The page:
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In fact, it proves that successful adaptations of King’s works almost require a voiceover narration because so much of what makes his writing powerful comes in the form of internal monologues by the characters he creates. Stand By Me takes some liberties with the ending, but, all in all, it’s a powerful and nostalgic look at the crossing from childhood to adulthood.

For years, King’s 1992 novel Gerald’s Game was considered unfilmable because so much of it takes place in the main character’s head. Actress Carla Gugino shoulders the burden of a woman left handcuffed to a bed after her husband dies mid-kink, and every scene is lifted from King’s words in a fashion few filmmakers have been able to match.

Credit director Mike Flanagan, who also co-wrote the screenplay, as well as Netflix for giving him an outlet. It’s not exactly one of King’s most popular novels, but, as a slow-burn of a psychological horror movie, Gerald’s Game sticks the landing when it comes to adaptations of the novelist’s works.

Tim Curry cast a long shadow as Pennywise the Dancing Clown in the 1990 ABC miniseries based on the King tome, but, given its presentation on network TV, there was only so much of the book’s horror that could be shown. In 2017’s It, and 2019’s It Chapter Two, director Andy Muscietti had no such constraints.

With an all-star cast of both children and adults, he faithfully recreates the story of a Maine town terrorized every 27 years by a creature who feeds on fear. While some of the book’s metaphysical elements are jettisoned because of their complexities, it’s an example of a director whose last name is not Darabont crafting faithful King fare.

Cujo, a rabid Saint Bernard from King’s 1981 novel of the same name, became one of the author’s most recognizable villains, but the novel itself is pretty far removed from the hauntings and horrors of typical King fare. In fact, it’s more of a drama that explores the depths of familial strife, only offering a very vague suggestion of the paranormal.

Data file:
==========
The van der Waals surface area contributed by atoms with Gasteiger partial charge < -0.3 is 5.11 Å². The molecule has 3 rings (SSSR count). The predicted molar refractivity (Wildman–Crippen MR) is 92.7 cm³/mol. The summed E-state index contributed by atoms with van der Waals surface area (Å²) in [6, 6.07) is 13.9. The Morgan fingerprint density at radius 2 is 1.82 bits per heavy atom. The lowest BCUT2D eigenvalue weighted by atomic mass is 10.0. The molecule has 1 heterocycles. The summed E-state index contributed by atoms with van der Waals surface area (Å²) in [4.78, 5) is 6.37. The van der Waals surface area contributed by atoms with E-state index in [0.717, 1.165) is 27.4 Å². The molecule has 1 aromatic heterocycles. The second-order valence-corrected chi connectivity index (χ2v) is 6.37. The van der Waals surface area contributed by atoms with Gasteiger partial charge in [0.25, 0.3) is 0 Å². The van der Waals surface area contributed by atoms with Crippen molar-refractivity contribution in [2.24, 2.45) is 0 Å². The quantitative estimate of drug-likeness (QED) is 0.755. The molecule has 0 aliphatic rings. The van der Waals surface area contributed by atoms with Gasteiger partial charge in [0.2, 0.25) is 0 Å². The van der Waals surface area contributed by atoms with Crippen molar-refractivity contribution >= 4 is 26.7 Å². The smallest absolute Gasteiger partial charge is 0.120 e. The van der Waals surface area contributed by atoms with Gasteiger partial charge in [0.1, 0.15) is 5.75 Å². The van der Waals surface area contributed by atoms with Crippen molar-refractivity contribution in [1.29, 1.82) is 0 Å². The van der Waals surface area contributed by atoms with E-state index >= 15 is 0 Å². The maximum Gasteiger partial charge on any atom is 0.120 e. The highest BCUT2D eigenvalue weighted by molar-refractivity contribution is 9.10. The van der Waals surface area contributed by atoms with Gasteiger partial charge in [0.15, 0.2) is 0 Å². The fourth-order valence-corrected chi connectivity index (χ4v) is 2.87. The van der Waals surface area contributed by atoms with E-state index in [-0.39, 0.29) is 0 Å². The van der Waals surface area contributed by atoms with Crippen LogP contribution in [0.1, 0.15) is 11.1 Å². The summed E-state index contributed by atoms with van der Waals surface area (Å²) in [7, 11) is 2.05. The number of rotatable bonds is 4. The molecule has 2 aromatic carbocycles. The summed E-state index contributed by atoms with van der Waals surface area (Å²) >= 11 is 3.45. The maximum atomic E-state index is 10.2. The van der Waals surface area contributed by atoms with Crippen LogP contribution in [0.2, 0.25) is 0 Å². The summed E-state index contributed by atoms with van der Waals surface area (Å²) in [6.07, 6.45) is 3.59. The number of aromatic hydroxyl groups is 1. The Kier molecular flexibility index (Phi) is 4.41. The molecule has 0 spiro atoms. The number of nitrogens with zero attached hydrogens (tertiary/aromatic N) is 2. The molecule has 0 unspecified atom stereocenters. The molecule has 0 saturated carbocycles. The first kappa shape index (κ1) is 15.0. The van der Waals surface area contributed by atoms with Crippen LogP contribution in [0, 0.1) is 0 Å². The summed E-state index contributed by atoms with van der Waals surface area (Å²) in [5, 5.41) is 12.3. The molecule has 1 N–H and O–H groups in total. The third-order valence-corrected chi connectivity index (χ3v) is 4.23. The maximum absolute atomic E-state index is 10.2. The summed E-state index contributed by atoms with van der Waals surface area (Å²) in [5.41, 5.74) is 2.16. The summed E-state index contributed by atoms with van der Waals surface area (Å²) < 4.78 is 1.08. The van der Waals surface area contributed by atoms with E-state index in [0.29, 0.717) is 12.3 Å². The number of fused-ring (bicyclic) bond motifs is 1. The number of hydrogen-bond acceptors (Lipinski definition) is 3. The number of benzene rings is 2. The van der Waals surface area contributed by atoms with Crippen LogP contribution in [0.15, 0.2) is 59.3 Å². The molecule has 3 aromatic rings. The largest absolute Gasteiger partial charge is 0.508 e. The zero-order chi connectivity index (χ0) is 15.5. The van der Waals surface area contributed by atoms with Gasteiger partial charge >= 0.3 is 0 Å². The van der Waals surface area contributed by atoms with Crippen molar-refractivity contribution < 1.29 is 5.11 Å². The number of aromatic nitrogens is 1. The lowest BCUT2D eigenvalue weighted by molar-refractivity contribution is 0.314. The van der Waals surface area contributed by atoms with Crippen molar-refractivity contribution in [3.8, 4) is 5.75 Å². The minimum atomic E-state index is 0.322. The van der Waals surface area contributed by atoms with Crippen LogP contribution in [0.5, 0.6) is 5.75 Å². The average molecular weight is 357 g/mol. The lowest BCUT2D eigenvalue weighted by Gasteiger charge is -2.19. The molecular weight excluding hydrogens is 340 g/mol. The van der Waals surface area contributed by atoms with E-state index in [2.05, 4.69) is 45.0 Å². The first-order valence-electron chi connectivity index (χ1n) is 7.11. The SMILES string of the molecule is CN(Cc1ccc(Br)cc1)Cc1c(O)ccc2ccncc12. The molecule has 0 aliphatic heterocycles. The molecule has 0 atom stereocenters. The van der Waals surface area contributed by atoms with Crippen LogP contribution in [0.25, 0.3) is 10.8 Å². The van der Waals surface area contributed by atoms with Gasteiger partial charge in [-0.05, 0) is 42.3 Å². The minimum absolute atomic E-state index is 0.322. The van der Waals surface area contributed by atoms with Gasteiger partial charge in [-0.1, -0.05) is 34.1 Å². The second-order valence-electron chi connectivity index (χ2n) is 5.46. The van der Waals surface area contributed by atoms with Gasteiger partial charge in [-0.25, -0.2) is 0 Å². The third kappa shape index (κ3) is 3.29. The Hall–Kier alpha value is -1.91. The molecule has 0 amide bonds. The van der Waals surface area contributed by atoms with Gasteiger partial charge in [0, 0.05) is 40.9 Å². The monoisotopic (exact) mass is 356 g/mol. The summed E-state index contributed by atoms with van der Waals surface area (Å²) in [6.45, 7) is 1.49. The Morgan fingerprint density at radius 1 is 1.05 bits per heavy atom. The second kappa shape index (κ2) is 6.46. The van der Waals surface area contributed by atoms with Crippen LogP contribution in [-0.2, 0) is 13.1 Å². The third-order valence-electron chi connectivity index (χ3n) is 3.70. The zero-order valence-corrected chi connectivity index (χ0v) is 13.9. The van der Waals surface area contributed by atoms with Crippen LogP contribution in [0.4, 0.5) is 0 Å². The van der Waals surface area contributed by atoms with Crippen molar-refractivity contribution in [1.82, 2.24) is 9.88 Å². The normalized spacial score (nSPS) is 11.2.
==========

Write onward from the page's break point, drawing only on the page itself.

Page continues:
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The 1983 Lewis Teague-directed adaptation was, for better or worse, a very exact reproduction of the story. Going so far as to borrow lines directly from the novel, it recaptures every aspect of King’s work, resulting in a halfway-harrowing, halfway-tiring viewing experience.

When the guy whose title inspires the film sues to have his name removed from association with it, viewers should take heed. King’s original short story by the same name involved a gardener who’s actually a satyr and makes sacrifices to the god Pan.

The 1992 film that bears its name has a lawnmower and a gardener, but that’s where the similarities end. Jeff Fahey and Pierce Brosnan star in this cinematic abomination of The Lawnmower Man, and King was awarded damages after he sued to have his name removed from the marketing of the film.

Doctor Sleep seemed so promising. It was a sequel to King’s groundbreaking work The Shining that released in 2013 and followed Danny Torrance as an adult. The film, released in 2019, oozed the same sense of dread in pre-release trailers that the novel and its predecessors had… but then it actually came out, and everything seemed to fall apart.

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Director Mike Flanagan, who handled Gerald’s Game so admirably, tried to tie too many variables together, those being the novel upon which the movie is based, The Shining as directed by Stanley Kubrick, and The Shining as written by Stephen King. In the end, it proves to be too much, and the ending of the film bears no resemblance whatsoever to the book.